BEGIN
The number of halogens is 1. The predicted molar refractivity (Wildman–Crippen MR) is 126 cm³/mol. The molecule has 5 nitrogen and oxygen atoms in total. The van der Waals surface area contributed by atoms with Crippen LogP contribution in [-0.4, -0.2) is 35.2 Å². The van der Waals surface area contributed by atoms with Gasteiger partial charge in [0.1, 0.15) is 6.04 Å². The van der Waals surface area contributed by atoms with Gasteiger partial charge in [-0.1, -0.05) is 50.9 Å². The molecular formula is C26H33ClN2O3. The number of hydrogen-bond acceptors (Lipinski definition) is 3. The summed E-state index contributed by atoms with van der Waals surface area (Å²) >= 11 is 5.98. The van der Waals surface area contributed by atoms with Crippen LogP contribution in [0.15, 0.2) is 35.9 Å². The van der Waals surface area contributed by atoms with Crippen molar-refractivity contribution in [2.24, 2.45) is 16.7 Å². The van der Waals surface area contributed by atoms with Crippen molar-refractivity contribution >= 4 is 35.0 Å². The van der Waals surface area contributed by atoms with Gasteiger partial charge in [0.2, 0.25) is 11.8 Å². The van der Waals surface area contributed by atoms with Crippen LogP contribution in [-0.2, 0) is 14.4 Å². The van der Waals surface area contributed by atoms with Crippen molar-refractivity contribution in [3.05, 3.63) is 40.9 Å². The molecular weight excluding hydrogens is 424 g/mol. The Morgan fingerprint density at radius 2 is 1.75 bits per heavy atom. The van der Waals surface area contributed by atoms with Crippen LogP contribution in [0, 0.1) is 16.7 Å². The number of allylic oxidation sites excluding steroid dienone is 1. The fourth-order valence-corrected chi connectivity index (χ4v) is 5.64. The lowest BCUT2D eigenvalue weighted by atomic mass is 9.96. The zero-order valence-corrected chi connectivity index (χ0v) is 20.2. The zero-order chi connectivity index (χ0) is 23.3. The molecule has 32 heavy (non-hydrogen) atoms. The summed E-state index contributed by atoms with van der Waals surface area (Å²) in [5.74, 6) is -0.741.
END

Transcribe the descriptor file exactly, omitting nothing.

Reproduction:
The number of halogens is 1. The predicted molar refractivity (Wildman–Crippen MR) is 126 cm³/mol. The molecule has 5 nitrogen and oxygen atoms in total. The van der Waals surface area contributed by atoms with Crippen LogP contribution in [-0.4, -0.2) is 35.2 Å². The van der Waals surface area contributed by atoms with Gasteiger partial charge in [0.1, 0.15) is 6.04 Å². The van der Waals surface area contributed by atoms with Gasteiger partial charge in [-0.1, -0.05) is 50.9 Å². The molecular formula is C26H33ClN2O3. The number of hydrogen-bond acceptors (Lipinski definition) is 3. The summed E-state index contributed by atoms with van der Waals surface area (Å²) >= 11 is 5.98. The van der Waals surface area contributed by atoms with Crippen LogP contribution in [0.15, 0.2) is 35.9 Å². The van der Waals surface area contributed by atoms with Crippen molar-refractivity contribution in [2.24, 2.45) is 16.7 Å². The van der Waals surface area contributed by atoms with Crippen molar-refractivity contribution >= 4 is 35.0 Å². The van der Waals surface area contributed by atoms with Gasteiger partial charge in [0.2, 0.25) is 11.8 Å². The van der Waals surface area contributed by atoms with Crippen LogP contribution in [-0.2, 0) is 14.4 Å². The van der Waals surface area contributed by atoms with Crippen molar-refractivity contribution in [3.05, 3.63) is 40.9 Å². The molecular weight excluding hydrogens is 424 g/mol. The Morgan fingerprint density at radius 2 is 1.75 bits per heavy atom. The van der Waals surface area contributed by atoms with Crippen LogP contribution in [0, 0.1) is 16.7 Å². The number of allylic oxidation sites excluding steroid dienone is 1. The fourth-order valence-corrected chi connectivity index (χ4v) is 5.64. The lowest BCUT2D eigenvalue weighted by atomic mass is 9.96. The zero-order valence-corrected chi connectivity index (χ0v) is 20.2. The zero-order chi connectivity index (χ0) is 23.3. The molecule has 32 heavy (non-hydrogen) atoms. The summed E-state index contributed by atoms with van der Waals surface area (Å²) in [5.74, 6) is -0.741.